Getting My Arse Kicked

Today’s blog is written by Kari Goetz, Mairead in The Lieutenant of Inishmore.

About 45 minutes after the lights went down on last night’s show, I had already kicked an enthusiastic 16 year old fan and her boyfriend out of the backstage, washed the majority of the blood off the set walls, cleaned the chair where I had only 50 minutes prior shot my (actual) boyfriend in the back of the head, rinsed off two bloody cat props, wiped down boots, jackets and guns, and taken a bird bath in a plastic bucket with a dubious rag because the blood dried on my skin was starting to itch. It was then that I realized something:
The show is fecking killing me.
Jobsite has been really fortunate to get a lot of press on this show. I would be lying if I didn’t admit to having scores of Creative Loafings in my house. Our entire fridge is covered with the reviews and photos and posters.
Matt and I are a lucky couple. We get to play two of the best written lovers since Bonnie and Clyde. We are also fortunate to be two actors who get along very well during a show. Granted working together means sacrificing things like actual meals and clean laundry, but the experience has been amazing. Our relationship has only gotten better since we started working on Inishmore. We’ve worked really hard on our characters and have enjoyed making out in front of groups of strangers.
I point out all the good stuff so that this post doesn’t sound like a bitch. I know how lucky I am, so does every member of the cast. We all know that the work we are doing is really against all laws of stagecraft and common sense. We relish the fact that only Jobsite Theater is crazy enough to produce this show in a black box of 100 seats. I could go on and on about how proud we are of this show.
But its fecking killing us.
I’ve talked to some of the other actors – guys who have been on stage for the better part of their lives (hell, I’ve been doing this professionally for 23 years) and we all agree – we’ve never been so goddamn tired in our lives.
We try to rationalize it, we try to understand where our fatigue is coming from – the show is only 90 minutes when you get down to it. Half the cast isn’t even in the last 20 minutes (bloody body parts stand in for them). It’s not like there’s even any hard-core physical stage combat in the show! But still, we find ourselves at the end of the night, the set sparkling clean, the rigs rinsed, the cats bathed, the guns stripped, the laundry picked up by Katrina (who’s water bill is going to be INSANE this month fyi), and we just look at each other and say some variation of “We’re getting to old for this shite.”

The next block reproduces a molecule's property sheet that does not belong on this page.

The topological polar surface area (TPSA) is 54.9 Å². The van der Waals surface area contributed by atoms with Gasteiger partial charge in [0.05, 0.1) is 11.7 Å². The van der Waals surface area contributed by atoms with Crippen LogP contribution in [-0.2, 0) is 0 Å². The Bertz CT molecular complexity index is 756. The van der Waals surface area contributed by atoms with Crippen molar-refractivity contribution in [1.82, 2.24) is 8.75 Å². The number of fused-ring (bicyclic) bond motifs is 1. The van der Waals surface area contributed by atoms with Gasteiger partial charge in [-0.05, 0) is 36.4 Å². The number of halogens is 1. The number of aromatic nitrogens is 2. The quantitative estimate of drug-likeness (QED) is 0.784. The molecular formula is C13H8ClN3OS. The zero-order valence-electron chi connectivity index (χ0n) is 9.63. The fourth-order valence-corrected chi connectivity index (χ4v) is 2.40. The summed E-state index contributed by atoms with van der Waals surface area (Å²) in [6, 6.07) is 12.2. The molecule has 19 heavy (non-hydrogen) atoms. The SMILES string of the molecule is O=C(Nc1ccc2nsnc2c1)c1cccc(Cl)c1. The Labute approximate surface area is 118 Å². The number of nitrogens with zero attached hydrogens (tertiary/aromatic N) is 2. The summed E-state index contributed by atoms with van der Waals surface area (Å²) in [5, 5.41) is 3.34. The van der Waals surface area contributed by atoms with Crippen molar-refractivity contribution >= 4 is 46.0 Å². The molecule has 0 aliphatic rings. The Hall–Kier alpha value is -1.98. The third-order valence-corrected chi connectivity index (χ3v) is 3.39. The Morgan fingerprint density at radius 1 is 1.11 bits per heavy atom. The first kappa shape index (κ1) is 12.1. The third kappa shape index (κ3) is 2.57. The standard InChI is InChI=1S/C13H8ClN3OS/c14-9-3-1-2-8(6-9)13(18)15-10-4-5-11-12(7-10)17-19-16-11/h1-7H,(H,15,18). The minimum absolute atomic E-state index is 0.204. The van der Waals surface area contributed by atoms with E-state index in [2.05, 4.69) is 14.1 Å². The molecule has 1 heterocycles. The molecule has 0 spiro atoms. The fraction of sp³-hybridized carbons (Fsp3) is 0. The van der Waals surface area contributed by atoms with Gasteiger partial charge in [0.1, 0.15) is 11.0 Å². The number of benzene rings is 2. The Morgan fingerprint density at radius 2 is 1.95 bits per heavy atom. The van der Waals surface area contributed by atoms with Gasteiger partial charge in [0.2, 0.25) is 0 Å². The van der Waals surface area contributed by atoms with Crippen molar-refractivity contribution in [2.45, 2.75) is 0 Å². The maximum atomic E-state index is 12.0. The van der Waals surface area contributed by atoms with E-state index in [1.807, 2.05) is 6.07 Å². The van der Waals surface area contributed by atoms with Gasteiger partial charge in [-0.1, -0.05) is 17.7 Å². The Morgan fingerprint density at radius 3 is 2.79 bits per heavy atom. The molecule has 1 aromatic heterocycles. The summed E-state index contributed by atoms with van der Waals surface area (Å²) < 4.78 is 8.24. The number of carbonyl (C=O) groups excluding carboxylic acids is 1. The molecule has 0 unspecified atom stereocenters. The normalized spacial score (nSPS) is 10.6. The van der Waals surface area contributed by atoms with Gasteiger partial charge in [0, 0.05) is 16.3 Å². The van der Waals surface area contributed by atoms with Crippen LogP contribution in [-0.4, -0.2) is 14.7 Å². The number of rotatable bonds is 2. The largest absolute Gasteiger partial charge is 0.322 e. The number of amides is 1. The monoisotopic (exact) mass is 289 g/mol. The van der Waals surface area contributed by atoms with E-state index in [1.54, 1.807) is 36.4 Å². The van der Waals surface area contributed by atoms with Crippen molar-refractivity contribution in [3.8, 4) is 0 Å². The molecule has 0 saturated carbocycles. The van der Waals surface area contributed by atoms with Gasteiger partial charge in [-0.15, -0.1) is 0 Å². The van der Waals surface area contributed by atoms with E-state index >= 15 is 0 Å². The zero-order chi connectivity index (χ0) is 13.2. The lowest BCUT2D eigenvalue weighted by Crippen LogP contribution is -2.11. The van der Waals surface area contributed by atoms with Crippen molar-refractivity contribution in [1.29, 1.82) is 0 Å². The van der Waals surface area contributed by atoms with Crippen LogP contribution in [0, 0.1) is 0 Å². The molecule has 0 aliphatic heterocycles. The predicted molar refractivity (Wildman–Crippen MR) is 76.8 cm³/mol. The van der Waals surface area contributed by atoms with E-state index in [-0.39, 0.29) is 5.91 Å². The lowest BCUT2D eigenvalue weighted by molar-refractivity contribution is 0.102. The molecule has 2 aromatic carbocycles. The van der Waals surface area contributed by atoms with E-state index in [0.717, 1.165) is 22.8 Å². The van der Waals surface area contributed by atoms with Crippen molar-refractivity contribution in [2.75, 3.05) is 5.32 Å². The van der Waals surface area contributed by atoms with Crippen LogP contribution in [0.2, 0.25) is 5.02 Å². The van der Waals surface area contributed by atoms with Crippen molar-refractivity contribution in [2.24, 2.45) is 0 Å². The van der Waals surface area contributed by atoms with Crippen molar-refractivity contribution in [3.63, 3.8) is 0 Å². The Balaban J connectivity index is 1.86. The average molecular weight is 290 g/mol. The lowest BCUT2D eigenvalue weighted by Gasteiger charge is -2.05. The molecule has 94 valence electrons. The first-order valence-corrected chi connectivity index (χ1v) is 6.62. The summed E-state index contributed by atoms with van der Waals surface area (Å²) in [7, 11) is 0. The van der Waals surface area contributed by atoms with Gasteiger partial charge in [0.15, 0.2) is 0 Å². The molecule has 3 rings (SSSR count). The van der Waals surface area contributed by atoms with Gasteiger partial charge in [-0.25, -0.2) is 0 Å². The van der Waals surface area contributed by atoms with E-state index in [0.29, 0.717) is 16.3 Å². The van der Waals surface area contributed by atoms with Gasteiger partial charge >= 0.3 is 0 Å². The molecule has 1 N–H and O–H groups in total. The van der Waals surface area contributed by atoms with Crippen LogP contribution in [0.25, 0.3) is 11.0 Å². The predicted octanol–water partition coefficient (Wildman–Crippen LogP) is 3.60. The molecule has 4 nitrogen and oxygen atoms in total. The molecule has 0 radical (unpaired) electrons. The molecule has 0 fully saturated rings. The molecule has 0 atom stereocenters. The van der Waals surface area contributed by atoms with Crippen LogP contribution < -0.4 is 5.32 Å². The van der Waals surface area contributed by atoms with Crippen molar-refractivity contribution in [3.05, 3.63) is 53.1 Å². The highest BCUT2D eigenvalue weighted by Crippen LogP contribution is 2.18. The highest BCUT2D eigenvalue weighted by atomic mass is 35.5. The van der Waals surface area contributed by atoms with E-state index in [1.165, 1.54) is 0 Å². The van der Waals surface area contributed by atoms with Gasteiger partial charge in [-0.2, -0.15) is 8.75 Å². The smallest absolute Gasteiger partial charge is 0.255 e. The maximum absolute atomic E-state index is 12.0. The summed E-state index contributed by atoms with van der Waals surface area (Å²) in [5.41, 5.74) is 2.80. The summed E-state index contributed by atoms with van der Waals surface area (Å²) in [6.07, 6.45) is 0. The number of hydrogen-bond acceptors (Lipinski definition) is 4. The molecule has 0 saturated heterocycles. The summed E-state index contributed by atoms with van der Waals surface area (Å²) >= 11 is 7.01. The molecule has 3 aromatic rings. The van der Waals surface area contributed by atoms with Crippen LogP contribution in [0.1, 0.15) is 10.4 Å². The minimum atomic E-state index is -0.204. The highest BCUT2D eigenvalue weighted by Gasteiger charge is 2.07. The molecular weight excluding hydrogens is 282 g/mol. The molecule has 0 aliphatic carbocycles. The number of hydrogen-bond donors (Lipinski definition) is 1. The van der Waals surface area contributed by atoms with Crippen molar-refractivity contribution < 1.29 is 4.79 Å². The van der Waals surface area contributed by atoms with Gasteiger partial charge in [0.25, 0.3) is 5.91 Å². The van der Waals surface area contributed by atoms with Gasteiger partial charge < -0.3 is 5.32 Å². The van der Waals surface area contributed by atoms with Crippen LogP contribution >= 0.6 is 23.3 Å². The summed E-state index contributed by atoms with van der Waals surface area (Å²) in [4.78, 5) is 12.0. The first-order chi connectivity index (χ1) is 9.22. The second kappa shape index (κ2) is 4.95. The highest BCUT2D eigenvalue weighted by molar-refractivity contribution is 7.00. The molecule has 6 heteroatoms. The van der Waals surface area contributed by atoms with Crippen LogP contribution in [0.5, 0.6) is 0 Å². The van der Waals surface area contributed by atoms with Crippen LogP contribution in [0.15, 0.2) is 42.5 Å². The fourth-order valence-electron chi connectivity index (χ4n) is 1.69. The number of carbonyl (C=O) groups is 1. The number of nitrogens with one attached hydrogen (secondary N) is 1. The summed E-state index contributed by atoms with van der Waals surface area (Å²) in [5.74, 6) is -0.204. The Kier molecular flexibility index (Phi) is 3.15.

Then we hobble to our cars, talk of sore backs, knees, bruises that are coming up for no reason and return to our homes so we can have strange blood soaked dreams.
Our fatigue and stress resonate down to the work and the stress and the uncertainties this show has built into its very soul. The Lieutenant of Inishmore is a dark comedy and part of the joke is played on the performers. We are in constant fear of blood rigs misfiring (they have), guns misfiring (they have), guns not firing (they have), getting a mouthful of blood and swallowing that nasty stuff (we have), the issues that come with hanging a live actor upside-down for a 20 minute scene (we still worry). Three weeks into the show and four weeks into running the show with full special effects I still go out there saying a prayer that the show doesn’t come down around us.
(At all times we are very safe – no worries there – but one missed cue and the next thing you know I’m covered in blood and nobody fired a weapon – whoops!).
I’ve never worked so hard on a show. That is the sentiment of every member of the Inishmore cast and crew. Across the board, I’ve never worked harder. I never worked so hard on an audition. I never worked so hard to be off book even before rehearsals began. I never worked so hard in rehearsals to get everything “just right.” I’ve never willingly stood for countless blood batches to be exploded on my face to ensure accuracy and consistency. I’ve never cared how a gun worked before. I’ve never pondered during a show how many bullets are in a clip and if a gun misfires or double fires should I have ammo hidden in my costume to try to save the ensuing gun battle? I’ve never taken a shower with a bloody stuffed cat. I never want to again.
We don’t get to see you after the show. This is hard on all of us as actors. One of the traditions of Jobsite is to head out to the front of the theater and hang out with our patrons. Answer questions, tell stories, explain plot points (sometimes a very awkward conversation), and just overall bask in your appreciation of our work.
This time – we’re stuck in the theater with a rag in our hand trying not to bust ass on the slippery blood that is pooled on the ground. I can personally attest – it is not the same rewarding experience.
We’re tired, we’re sore, we’re working our asses off, and half the time, we don’t even know that you’re there because we don’t get to see you afterwards.
Please come back into the theater and stop by the stage – we’ll be there in our work clothes and we’d love to say hi and talk to you. We promise not to get blood on you.
Extra points if you bring us Advil and booze.



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